Alon monsonego 2.jpg

Ph.D.: Weizmann Institute of Science, Israel
Post-doctorate: Harvard University, USA
Position: Senior Lecturer
Department of Microbiology and Immunology
Faculty of Health Sciences

Novel approaches for the treatment of neurodegenerative and autoimmune diseases




  • Background

Our laboratory is interested in the characterization of key regulatory factors that maintain immune homeostasis and protection from self-originated neurodegenerative and autoimmune diseases. In contrast to current therapeutics that mostly offer an anti-inflammatory approach, our goals for cure and prevention are aimed at immunotherapy, designed to strengthen endogenous beneficial immune reactions.

  • Current research

Neurodegenerative diseases – Our research is focused on characterizing how immune alterations associated with aging affect neurodegenerative processes like Alzheimer’s disease (AD), studying: a) migration of bone marrow derived cells to the brain; b) cytokines enhancing neuronal recovery; c) the role of brain-specific antibodies entering the brain; d) immune regulation and homeostasis.

These aspects of the immune system can mediate neuronal recovery by affecting the clearance of toxic forms of amyloid from the brain and by inducing a local milieu supportive of neurogenesis. We have developed a unique AD mouse model that lends itself to the development of safe vaccination approaches aimed at prevention and therapy of the disease.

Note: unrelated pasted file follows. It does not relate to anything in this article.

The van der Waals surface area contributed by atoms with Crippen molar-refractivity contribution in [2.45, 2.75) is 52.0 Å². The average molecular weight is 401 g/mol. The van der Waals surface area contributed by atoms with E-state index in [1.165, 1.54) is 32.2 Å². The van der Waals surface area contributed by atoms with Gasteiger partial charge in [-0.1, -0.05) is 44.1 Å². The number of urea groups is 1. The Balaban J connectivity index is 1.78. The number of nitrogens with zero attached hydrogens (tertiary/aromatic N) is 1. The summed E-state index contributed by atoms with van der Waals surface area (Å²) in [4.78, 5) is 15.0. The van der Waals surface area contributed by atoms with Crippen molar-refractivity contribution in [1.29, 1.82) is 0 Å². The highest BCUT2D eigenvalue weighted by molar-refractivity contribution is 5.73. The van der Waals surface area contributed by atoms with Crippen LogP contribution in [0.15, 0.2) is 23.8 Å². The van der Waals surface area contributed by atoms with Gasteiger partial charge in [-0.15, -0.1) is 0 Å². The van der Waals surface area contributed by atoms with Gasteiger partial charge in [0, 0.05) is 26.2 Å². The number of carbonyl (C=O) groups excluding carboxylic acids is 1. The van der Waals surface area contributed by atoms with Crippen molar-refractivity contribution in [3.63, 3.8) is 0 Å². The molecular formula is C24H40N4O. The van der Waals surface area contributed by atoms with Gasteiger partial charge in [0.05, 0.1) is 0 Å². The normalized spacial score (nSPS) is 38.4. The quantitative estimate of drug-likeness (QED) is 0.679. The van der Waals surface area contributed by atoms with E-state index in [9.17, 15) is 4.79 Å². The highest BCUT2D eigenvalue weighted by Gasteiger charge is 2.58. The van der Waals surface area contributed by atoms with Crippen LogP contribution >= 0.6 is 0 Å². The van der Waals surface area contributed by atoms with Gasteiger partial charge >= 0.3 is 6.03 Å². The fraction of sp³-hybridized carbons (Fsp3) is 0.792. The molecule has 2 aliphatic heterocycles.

Autoimmunity – Currently, in collaboration with Prof. Smadar Cohen, two approaches are being taken to intervene with the progression of the autoimmune diseases type-1 diabetes and multiple sclerosis, with the aim of enhancing regulatory mechanisms via: a) the use of 3D-scaffolds to generate a transplantable lymphoid-like tissue with local immuno-regulatory properties; b) the use of peptide- or siRNA-containing microparticles to target cells of the immune system, inducing peripheral immunoregulatory properties.

These approaches offer a platform for the design of immune-based therapies to a variety of autoimmune disorders, whether they originate from immune deficient (e.g. cancer, neurodegenerative diseases) or hyper-immune responses (e.g. autoimmune diseases, allergies).


  • Selected publications

Nemirovsky A., Fisher Y., Baron R., Cohen I.R. and Monsonego A. (2011). Amyloid beta-HSP60 peptide conjugate vaccine treats a mouse model of Alzheimer's disease. Vaccine 29(23):4043-4050.

Fisher Y., Nemirovsky A., Baron R. and Monsonego A. (2011). Dendritic cells regulate amyloid-β-specific T-cell entry into the brain: the role of perivascular amyloid-β. J. Alzheimers Dis. 27(1):99-111.

Abutbul S., Shapiro J., Szaingurten-Solodkin I., Levy N., Carmy Y., Baron R., Jung S. and Monsonego A. (2012). TGF-β signaling through SMAD2/3 induces the quiescent microglial phenotype within the CNS environment. Glia 60(7):1160-1171.

Fisher Y., Strominger I., Biton S., Nemirovsky A., Baron R. and Monsonego A. (2013). Th1 Polarization of T Cells Injected into the Cerebrospinal Fluid Induces Brain Immunosurveillance.
J. Immunol. 192(1):92-102.

Monsonego A., Nemirovsky A. and Harpaz I. (2013). CD4 T cells in immunity and immunotherapy of Alzheimer's disease. Immunology 139(4):438-446.

Harpaz I., Abutbul S., Nemirovsky A., Gal R., Cohen H. and Monsonego A. (2013). Chronic exposure to stress predisposes to higher autoimmune susceptibility in C57BL/6 mice: glucocorticoids as a double-edged sword. Eur. J. Immunol. 43(3):758-769.